I love Colette Baron-Reid’s work and have her Wisdom of the Oracle cards. I also have both Wisdom of the Hidden Realms and Wisdom of the House of Night. In my guest waiting room while clients wait their turn, there’s always a Colette Baron-Reid oracle deck out for them to tinker with. So I was eager to check out her transition from the oracle world into tarot via her newest work, The Good Tarot.
The artwork in this deck is mesmerizing, I love the emerald card back design, and the deck is a resplendent addition to the genre of New Age Aquarian consciousness tarot decks targeted for the mainstream Indigo Crystal child that has risen in popularity this last decade.
The soft-focus, ethereal point of view superimposed over the classic tarot architecture is an intriguing premise. I would consider this deck to be kid-friendly. Heck, tarot reading parents can totally use this deck to improvise bedtime stories. (That would be a really cool idea actually, especially with The Good Tarot, which is rich with magical creatures, the fairy tale ethos, and the promise of a happily ever after.)
The premise of the Good Tarot suggests a tinge of rivalry with the Doreen Virtue tarot premise, which is the attempt to cast a spiritually protective net over the tarot by eliminating any window of negative energies to come through and to eradicate “scary” cards that might otherwise be triggering to those of softer dispositions. Even if there is no intent to compete, Baron-Reid and Virtue certainly appeal to the same target market.
Let’s start by seeing how well you connect with these cards. From the above photo, choose one of those three cards– left, center, or right. We’ll circle back to this later and I’ll reveal which card you drew.
If you feel spiritually connected to angels, fairies, and mystical fantasy lands with fairy tale endings, you are going to love this deck. This deck transports you to another dimensional realm, one where magic looks a lot like the magic you see on TV. The lion imagery in the Empress, lion plus woman in embrace in Key 6: The Lovers, and lion plus woman again in Key 8: Strength tripped me up a bit, but if you commit to working with this deck, you get over that rather quickly.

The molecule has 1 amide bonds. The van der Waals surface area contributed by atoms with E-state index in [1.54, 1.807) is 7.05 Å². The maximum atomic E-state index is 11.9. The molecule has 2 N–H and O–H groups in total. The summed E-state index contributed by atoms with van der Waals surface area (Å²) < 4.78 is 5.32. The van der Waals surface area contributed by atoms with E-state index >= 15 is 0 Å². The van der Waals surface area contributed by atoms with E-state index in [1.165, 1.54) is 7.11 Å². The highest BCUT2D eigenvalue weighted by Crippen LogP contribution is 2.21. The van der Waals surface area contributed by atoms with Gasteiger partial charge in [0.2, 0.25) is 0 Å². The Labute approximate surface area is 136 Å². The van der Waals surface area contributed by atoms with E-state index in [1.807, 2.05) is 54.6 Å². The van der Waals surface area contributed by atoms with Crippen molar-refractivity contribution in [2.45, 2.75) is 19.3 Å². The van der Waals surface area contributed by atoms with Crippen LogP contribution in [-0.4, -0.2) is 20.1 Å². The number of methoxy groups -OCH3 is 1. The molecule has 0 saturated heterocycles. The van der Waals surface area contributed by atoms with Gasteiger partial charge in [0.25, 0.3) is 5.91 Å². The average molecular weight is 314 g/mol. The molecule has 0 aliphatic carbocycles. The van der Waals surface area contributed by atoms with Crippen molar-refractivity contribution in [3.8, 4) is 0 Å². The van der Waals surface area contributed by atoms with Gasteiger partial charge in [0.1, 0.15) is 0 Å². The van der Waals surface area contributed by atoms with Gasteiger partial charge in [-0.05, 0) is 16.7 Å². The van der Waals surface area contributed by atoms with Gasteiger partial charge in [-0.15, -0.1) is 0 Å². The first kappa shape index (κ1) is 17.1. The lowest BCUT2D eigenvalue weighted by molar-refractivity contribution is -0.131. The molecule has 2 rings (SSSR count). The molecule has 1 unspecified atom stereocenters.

Reading The Good Tarot will be less about occult symbolism and more about feeling out the general energies around a situation. For me personally, I couldn’t get precise readings with the deck, though it performed exemplary for tapping into overall energies. The artwork is dreamy, imaginative, and soft. The deck name is apropos, because when I gaze at the card images, I smile wistfully and feel… good. The entire deck unfolds like an adolescent girl’s day dream.
I appreciate the color scheme for each suit and the cohesive patterns maintained. The Good Tarot is going to read like its own independent and modern system. It’s not a Rider-Waite-Smith clone, it’s not a Marseille deck, and it’s definitely not a Thoth. If you scan across the top row above, 2 of Air to Six of Air, then even continuing on from 8 of Air to 10 of Air, I confess that as a reader I would have a difficult time parsing through the cards and distinguishing each separately for independent symbolism. The energy of 3 of Air feels similar to, say, 10 of Air, which I suppose makes sense. Three of Swords and Ten of Swords do share some similar vibes.
The suit of Fire is delightful. Unicorns, pretty maidens, and floating golden orbs. If you write young adult fantasy fiction for girls, this would be a great deck for triggering your creativity.
I’m going to skip the Suit of Water skip for now and revisit it later.
Here we see the suit of Earth and it conveys strong earth tones. Here we see iconic coin imagery. I love the musical instrument symbolism for the 8 of Earth (Eight of Pentacles).
Now let’s talk about the suit of Water.
Again, color scheme reflects the element. We are now entering a fantasy world under the seas. The blue-green-aquamarine hues here are beautiful and just so, so pretty. The deck could have been called The Pretty Tarot.
There is one card in the suit of Water, to me, that is not like the others. And that’s the 10 of Water. Let’s talk about the use of Buddha here.
Use of Buddha imagery for the Ten of Water here echoes the allegations of cultural appropriation that singer-songwriter Katy Perry was under fire for recently. Just to be clear: I don’t mind and I don’t think this is an issue. This isn’t a thing. People are blowing the cultural appropriation claims out of proportion. Here’s what happened to the singer. Perry had posted an image of Kali on her Instagram with the caption “current mood.” You can read more about the controversy it sparked at EliteDaily here, PaperMag here, TeenVogue here, Internet Hindu: Voice of Hindus here, and UK’s Evening Standard here.